A Kim Jong-Il Production has all the aspects of a mesmerizing thriller with incredible characters and heart stopping scenes. But it isn’t fiction. Fischer shines light on this mysterious and frightening country in a story that begins with the kidnapping of a movie star and her filmmaker husband by the twisted dictator of North Korea. To say that their escape after years in captivity is terrifying can’t begin to describe the planning and luck that made it possible. Thanks to Paul Fisher’s research and reporting, we can almost smell the fear instilled in the privileged few who have luxuries beyond belief, yet can lose it all at the whim of the despotic rulers. This book continues to haunt me. Some signed first printings.
Father Yates became a priest in the 1970’s when the Catholic Church was Ireland’s most respected institution. He wanted to serve and was careful to stay away from politics and gossip. Years later, he is assigned to a boy’s school to replace a priest who is accused of pedophilia. The accused was Father Yates’ roommate in the seminary. In spite of institutional cover ups, more and more horrible facts surface. Many of Father Yates colleagues are tried and or incarcerated. Forced to face thentruth about friends, he begins to face hisnown complicity. A History of Loneliness is a novel that brilliantly unveils the truth. Some signed first printings.
Before visiting her son, NPR host Scott Simon and his family, Patricia Lyons Simon Newman decided to get her persistent cough checked out. Unfortunately, tests confirmed the vehement return of lung cancer. Scott flew to Chicago and found her in intensive care with only days to live. As mother and son remembered, laughed and cried together, the tweets Scott sent from her bedside let people all over then world share the final journey of this bountiful woman. She was gorgeous, generous, and smart. Scott’s father was a professional comedian, but his mother’s wit and comedic timing were perfect to the very end. Some signed first printings.
How did a couple of teenage girls, a nursing home patient, an orderly and a not quite successful radio producer manage to become 21st century pirates? With Daniel Handler’s skill and ability to illuminate everything from teen age angst to Alzheimer’s, anything is possible. Handler is best known for his Lemony Snicket tales, but readers of his adult fiction know that he has uncanny way of exploring the frightening unknown. Handler’s warmth and sympathy for his characters as they face chaos and uncertainty brings depth to the novel. And, at just the right moment, he can be delightfully funny. Some signed first printings.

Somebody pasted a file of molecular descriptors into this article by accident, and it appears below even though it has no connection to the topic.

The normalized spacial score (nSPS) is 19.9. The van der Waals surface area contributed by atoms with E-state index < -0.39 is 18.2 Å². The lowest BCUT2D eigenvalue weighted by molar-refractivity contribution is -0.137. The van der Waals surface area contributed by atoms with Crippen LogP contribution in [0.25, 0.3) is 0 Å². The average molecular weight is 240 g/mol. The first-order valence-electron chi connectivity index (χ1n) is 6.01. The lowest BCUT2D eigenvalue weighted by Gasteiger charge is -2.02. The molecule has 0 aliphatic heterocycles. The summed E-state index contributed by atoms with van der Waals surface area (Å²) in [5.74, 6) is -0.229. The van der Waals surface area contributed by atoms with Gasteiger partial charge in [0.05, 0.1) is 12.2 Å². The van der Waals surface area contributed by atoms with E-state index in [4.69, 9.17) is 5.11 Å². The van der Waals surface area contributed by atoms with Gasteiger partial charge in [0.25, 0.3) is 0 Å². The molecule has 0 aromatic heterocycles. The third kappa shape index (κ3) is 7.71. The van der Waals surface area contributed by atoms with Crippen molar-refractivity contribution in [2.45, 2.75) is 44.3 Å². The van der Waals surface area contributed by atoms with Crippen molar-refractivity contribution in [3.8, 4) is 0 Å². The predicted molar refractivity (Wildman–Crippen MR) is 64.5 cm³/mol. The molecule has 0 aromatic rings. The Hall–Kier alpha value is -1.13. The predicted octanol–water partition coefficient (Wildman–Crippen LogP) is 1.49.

It’s 1948 and we join Alex Meier, a Jewish author who escaped the Nazis before the War, as he returns to Soviet controlled East Berlin. Why? After Alex refused to cooperate during the McCarthy hearings in the US Congress, he lost everything. He’s even been forbidden to have contact with his son. The newly formed CIA has offered him a deal. Return to Berlin as our spy. After you get us what we want, we’ll bring you home with your record cleared. Alex finds Berlin reeking with espionage and blackmail, and he is soon assigned to spy on the woman he has long adored. Her affair with a powerful Soviet makes her a target of both the CIA and the German Secret Police. Murder, corruption, evil and great characters make Leaving Berlin a not to be missed thriller. Some signed first printings.
In these gorgeous essays Jane Hirschfield speaks of a window as the way a word, phrase, or shift in tone ‘opens’ something for the reader. She talks of the importance of surprise and uncertainty while including particular poems to illustrate points. She speaks of the layers of meaning and how questions we ask about poems can answer questions about ourselves. Hirschfield says poetry transcends reason because reason “cannot and does not encompass the whole of life”. Some signed first printings.